See that nice, green check mark?  That means you’ve surveyed the room and confirmed that your two APs on channel one don’t interfere with one another.  You’ve (theoretically) added Capacity to your wireless LAN.  Now twice as many users can get on channel one (theoretically).
The problem with the above picture is that it is often accomplished by turning down the power on APs.  DON’T DO THAT.  It usually results in a Capacity-based design failing once put under stress.
Here’s what happens when a Capacity design with low AP transmit power starts to get crowded:
Consumer devices (smartphones, tablets, laptops, etc.) typically don’t lower their transmit power to the level of APs.  That ends up ruining your previously-thought-to-be-solid design.  Users start to connect.  Users’ devices start transmitting data.  The radio frequency from that data bleeds into another APs’ coverage area.  And the end result is that users in the bleed area get interfered with.  As the room fills up with users, this interference starts to happen so often that the wireless becomes subpar.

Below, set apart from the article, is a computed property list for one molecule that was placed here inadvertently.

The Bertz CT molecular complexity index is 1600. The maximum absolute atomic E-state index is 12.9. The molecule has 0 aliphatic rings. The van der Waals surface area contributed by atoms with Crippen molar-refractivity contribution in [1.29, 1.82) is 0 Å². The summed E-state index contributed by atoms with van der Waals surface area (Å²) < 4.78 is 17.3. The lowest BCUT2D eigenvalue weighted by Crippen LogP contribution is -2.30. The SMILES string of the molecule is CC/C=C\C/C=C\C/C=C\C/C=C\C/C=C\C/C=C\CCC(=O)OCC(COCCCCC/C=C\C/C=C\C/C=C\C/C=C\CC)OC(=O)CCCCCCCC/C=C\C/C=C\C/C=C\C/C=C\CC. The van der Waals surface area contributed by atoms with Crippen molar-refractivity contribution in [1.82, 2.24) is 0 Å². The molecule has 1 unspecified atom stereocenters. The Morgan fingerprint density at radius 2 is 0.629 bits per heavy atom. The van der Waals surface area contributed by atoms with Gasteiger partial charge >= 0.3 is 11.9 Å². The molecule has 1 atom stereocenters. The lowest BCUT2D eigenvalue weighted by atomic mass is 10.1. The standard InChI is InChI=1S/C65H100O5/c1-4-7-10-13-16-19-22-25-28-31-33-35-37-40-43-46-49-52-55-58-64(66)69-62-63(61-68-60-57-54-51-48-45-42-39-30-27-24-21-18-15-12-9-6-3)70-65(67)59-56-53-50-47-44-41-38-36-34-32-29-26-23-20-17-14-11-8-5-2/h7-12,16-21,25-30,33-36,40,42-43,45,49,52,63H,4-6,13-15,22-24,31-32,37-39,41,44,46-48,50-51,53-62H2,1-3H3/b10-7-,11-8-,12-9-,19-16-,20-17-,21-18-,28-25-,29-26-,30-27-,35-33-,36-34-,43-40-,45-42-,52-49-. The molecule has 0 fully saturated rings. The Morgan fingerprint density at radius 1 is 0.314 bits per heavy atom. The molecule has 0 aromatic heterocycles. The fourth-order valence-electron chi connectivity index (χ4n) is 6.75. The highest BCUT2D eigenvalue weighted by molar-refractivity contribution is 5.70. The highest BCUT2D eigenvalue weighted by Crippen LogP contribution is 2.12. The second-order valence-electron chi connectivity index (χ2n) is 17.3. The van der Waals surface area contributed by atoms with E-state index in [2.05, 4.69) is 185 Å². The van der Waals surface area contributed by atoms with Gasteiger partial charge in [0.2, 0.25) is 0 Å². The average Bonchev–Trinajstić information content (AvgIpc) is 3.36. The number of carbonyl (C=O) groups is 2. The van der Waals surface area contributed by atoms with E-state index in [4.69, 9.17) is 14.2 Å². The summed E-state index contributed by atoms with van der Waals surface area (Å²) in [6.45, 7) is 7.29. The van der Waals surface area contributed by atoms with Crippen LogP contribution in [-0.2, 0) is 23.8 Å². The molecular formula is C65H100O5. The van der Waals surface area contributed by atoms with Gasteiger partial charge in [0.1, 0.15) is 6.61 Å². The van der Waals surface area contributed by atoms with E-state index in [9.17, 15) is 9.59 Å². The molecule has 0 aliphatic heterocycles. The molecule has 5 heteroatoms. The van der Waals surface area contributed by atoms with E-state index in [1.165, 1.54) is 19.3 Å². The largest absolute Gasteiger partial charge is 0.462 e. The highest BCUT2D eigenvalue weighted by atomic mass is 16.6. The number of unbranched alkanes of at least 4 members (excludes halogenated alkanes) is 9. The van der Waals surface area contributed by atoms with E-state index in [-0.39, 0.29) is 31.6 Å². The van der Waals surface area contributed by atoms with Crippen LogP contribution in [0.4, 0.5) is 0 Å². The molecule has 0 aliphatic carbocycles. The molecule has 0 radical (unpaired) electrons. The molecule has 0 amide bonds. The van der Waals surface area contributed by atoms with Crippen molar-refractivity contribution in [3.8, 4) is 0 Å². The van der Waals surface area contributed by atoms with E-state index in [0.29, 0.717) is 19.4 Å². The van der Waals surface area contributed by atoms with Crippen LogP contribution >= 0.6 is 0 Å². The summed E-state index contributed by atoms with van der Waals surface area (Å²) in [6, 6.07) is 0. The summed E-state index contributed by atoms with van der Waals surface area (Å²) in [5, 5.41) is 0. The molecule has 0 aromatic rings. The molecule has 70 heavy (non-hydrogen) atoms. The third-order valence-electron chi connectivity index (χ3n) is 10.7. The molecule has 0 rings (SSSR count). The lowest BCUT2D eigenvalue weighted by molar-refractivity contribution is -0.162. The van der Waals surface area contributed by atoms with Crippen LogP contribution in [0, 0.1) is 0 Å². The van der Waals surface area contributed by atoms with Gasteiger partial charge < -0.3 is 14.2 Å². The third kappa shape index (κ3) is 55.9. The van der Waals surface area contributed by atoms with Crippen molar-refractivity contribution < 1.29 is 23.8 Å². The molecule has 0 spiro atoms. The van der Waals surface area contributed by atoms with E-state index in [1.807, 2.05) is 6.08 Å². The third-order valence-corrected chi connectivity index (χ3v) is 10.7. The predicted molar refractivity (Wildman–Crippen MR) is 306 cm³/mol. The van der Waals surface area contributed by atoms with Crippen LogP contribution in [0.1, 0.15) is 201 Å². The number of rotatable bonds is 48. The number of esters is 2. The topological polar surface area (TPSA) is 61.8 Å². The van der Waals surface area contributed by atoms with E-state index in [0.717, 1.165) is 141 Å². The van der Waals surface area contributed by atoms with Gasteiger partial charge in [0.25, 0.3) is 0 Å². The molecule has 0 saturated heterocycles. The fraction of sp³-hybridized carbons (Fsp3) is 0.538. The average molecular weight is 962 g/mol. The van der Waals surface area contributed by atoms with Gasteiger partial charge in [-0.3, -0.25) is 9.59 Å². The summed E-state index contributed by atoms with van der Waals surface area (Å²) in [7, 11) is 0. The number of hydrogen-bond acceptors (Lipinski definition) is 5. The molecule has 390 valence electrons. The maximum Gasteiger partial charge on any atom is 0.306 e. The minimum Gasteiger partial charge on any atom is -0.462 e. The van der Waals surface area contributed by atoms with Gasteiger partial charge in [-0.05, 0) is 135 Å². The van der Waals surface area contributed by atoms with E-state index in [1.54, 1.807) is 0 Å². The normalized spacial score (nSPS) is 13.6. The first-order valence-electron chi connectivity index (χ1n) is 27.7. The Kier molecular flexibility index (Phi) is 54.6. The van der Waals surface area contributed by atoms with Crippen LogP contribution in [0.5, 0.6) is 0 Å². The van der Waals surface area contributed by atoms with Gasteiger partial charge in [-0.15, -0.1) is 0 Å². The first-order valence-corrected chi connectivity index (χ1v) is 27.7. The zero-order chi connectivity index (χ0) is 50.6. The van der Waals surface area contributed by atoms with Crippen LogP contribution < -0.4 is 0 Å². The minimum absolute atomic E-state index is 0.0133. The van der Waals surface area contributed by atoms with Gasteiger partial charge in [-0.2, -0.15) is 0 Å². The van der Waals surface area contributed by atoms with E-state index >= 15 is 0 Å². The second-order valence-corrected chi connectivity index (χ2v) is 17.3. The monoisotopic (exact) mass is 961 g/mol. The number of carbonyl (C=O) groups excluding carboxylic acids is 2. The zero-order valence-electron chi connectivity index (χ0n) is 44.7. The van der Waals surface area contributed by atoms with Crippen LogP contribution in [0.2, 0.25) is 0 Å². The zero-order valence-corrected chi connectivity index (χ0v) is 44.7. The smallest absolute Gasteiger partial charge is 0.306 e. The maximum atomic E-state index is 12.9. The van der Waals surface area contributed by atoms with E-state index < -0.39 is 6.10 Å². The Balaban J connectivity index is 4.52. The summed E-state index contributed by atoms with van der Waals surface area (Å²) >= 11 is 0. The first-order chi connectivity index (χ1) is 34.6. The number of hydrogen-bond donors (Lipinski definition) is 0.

When designing WiFi, it’s best to ignore both Coverage and Capacity.  Instead, just stick to radio frequency principles.  Keep AP transmit power around 12 to 15 dBm (because that’s the range that most consumer devices transmit within).  Make sure that no more than one AP on a given channel is covering any area.  And with those two principles in mind, try to make sure that your signal is strong, your coverage only goes where your users are and you create enough overlap if users expect to stay connected while moving from place to place.  Just like the 802.11 Creators intended it.
If you like my blog, you can support it by shopping through my Amazon link or donating Bitcoin to 1N8m1o9phSkFXpa9VUrMVHx4LJWfratseU

ben at sniffwifi dot com

Twitter: @Ben_SniffWiFi

Written by sniffwifi

September 5, 2014 at 8:22 pm